Exosome isolation and horizontal wound healing assay with exosomes
Human normal gingival fibroblasts (NF)  were used to isolate exosomes. Cells were maintained in DMEM supplemented with 10% heat-inactivated FBS, 1 mM sodium-pyruvate, 100 U/ml penicillin, 100 µg/ml streptomycin, 50 µg/ml ascorbic acid and 250 ng/ml fungizone (all from Sigma-Aldrich) and incubated at 37 °C in 5% CO2. For exosome isolation 500,000 cells were seeded in 175 cm2 flasks and cultured 24 h in normal culture medium. The cells were washed once with phosphate buffered saline. Serum free medium supplemented with a 1% test serum pool of healthy or day one sepsis sera was added. Media was collected after 48 h, and centrifuged at 300×g for 2 min to remove dead cells. The supernatant was collected and stored at −70 °C until exosome isolation. Conditioned medium was thawed and ultracentrifuged at 10,000×g for 90 min at +4 °C in a swinging bucket TH-641 rotor (Thermo Fisher Scientific Inc., Waltham, MA, USA). The supernatant was removed to a fresh tube leaving 500 µl in the bottom of the previous tube. The supernatant was ultracentrifuged again at 100,000×g for 90 min to pellet exosomes. The supernatant was removed except for 200 µl and the pellet was re-suspended into this remaining supernatant. The protein concentration was measured with a DC Protein assay (Bio-Rad). In the horizontal wound-healing assay 20 and 50 µg/ml of exosomes in serum free media were used both in healthy and sepsis groups. As controls we used 1% healthy and day one sepsis sera in serum free media and the horizontal wound healing assays were performed as described above. There were seven to eight wounds in each group.
Assays of cytokines and growth factors
The levels of serum cytokines and growth factors were measured by multiplex assay [35, 36] with a Milliplex Human Cytokine/Chemokine Magnetic Bead Panel (Millipore Corporation, Billerica, MA, USA) and a Bio-Plex 200 System (Bio-Rad Laboratories Pty Ltd, Hercules, CA, USA). Assays were performed according to the manufacturer’s instructions, as described previously . Assay conditions were pre-optimized, standardized, and controlled to ensure optimal reproducibility. Results were calculated with BioPlex Manager Software 6.0 (Bio-Rad Laboratories). Serum levels of interleukin (IL)-4, IL-6, IL-10, tumor necrosis factor α (TNF-α), basic fibroblast growth factor (bFGF), vascular endothelial growth factor (VEGF), and epithelial growth factor (EGF) were compared between samples from sepsis patients and healthy controls. The levels of cytokines and growth factors on day four were evaluated; at day four, the difference in keratinocyte migration and proliferation was most striking between model wounds exposed to sepsis sera or to healthy sera.
Horizontal wound healing assay with EGF, TNF-α and EGFR inhibitor
To explore keratinocyte migration, the horizontal wound healing assay was used in which 1% healthy or sepsis serum pools were supplemented with 5, 10 or 50 ng/ml of EGF or TNF-α (both from ProSpec, East Brunswick, NJ, USA) as well as 1, 10 or 50 µg/ml of EGFR inhibitor (Erbitux (cetuximab) 5 mg/ml, Merck, Germany). In this experiment, 1% healthy and sepsis serum samples without supplements served as controls. The migration test was performed three times and the number of wounds was between 4 and 8 in each group.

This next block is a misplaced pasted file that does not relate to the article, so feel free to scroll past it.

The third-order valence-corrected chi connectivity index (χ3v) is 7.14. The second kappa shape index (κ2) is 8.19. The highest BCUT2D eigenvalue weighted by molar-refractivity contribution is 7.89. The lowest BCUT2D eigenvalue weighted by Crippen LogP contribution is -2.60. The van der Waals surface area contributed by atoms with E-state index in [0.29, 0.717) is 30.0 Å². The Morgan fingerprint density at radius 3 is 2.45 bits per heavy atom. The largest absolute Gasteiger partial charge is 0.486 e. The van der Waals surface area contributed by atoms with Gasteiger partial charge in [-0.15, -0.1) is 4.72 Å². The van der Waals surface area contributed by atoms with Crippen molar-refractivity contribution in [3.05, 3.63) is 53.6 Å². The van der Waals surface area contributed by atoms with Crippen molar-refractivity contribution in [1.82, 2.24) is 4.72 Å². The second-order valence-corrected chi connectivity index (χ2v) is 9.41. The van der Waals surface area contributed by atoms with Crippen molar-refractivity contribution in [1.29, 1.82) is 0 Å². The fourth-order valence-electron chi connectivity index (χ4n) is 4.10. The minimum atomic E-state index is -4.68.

Data were entered into an SPSS database for analysis (SPSS version 21, IBM SPSS Statistics, Chicago, IL, USA). Summary measurements for variables were expressed as the median with 25th–75th percentiles or as the mean with standard deviation (SD). Comparisons between groups were performed using the independent-samples t test and the Mann–Whitney U test. Two-tailed P values were reported when possible. Differences were considered significant at P < 0.05.
Between May 2005 and December 2006, 1361 patients were admitted to the ICU at Oulu University Hospital. Of these patients, 238 had severe sepsis and 66 met the inclusion criteria for this study. Written informed consent was obtained from 44 patients or their next of kin. Patient demographics have been presented previously . Most of the 44 patients were male (66%) and there were 33 survivors (75%) on day 30 (Table 1). The control group consisted of 14 healthy age- and sex-matched volunteers, eight of them men (57%). The median age of the control group was 61 years (25th–75th percentile, 56–69 years).
Keratinocyte proliferation and viability is diminished with sepsis sera
In order to measure whether sepsis serum contains substances that affect cell proliferation and viability, HaCaT cells were incubated in the presence of healthy and sepsis serum. In the BrdU proliferation assay, the proliferation of cells exposed to day one sepsis serum was 6% lower (P = 0.005) compared with cells exposed to healthy serum, 20% lower (P = 0.001) in day 4 serum, and 18% lower (P = 0.002) in day 9 serum (Fig. 1). The MTT cell viability assay indicated that cells incubated with days 4 and 9 sepsis serum were significantly less viable than cells treated with healthy serum (38%, P = 0.01 and 58%, P < 0.001, respectively) (Fig. 2). Day-one viability was slightly increased by 13%; but this difference was not statistically significant (P = 0.115) (Fig. 2).
Sepsis delays keratinocyte migration in the early days of the disease